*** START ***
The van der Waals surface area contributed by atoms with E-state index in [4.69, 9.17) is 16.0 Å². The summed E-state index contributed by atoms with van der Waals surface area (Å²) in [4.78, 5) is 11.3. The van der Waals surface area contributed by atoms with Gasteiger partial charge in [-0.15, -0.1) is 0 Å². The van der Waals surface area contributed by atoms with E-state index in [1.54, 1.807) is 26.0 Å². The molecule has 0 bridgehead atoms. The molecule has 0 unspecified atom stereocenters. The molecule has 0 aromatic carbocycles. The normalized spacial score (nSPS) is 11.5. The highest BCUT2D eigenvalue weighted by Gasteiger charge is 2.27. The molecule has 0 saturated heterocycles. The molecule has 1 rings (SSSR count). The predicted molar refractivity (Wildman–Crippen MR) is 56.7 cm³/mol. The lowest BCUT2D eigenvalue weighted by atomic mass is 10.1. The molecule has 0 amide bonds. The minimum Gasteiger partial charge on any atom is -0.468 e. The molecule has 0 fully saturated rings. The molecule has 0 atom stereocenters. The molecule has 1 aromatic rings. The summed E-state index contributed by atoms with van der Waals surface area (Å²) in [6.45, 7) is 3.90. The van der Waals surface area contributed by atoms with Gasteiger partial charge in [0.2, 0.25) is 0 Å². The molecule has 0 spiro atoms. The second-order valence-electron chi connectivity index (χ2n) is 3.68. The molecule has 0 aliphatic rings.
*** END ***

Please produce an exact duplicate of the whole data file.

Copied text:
The van der Waals surface area contributed by atoms with E-state index in [4.69, 9.17) is 16.0 Å². The summed E-state index contributed by atoms with van der Waals surface area (Å²) in [4.78, 5) is 11.3. The van der Waals surface area contributed by atoms with Gasteiger partial charge in [-0.15, -0.1) is 0 Å². The van der Waals surface area contributed by atoms with E-state index in [1.54, 1.807) is 26.0 Å². The molecule has 0 bridgehead atoms. The molecule has 0 unspecified atom stereocenters. The molecule has 0 aromatic carbocycles. The normalized spacial score (nSPS) is 11.5. The highest BCUT2D eigenvalue weighted by Gasteiger charge is 2.27. The molecule has 0 saturated heterocycles. The molecule has 1 rings (SSSR count). The predicted molar refractivity (Wildman–Crippen MR) is 56.7 cm³/mol. The lowest BCUT2D eigenvalue weighted by atomic mass is 10.1. The molecule has 0 amide bonds. The minimum Gasteiger partial charge on any atom is -0.468 e. The molecule has 0 fully saturated rings. The molecule has 0 atom stereocenters. The molecule has 1 aromatic rings. The summed E-state index contributed by atoms with van der Waals surface area (Å²) in [6.45, 7) is 3.90. The van der Waals surface area contributed by atoms with Gasteiger partial charge in [0.2, 0.25) is 0 Å². The molecule has 0 spiro atoms. The second-order valence-electron chi connectivity index (χ2n) is 3.68. The molecule has 0 aliphatic rings.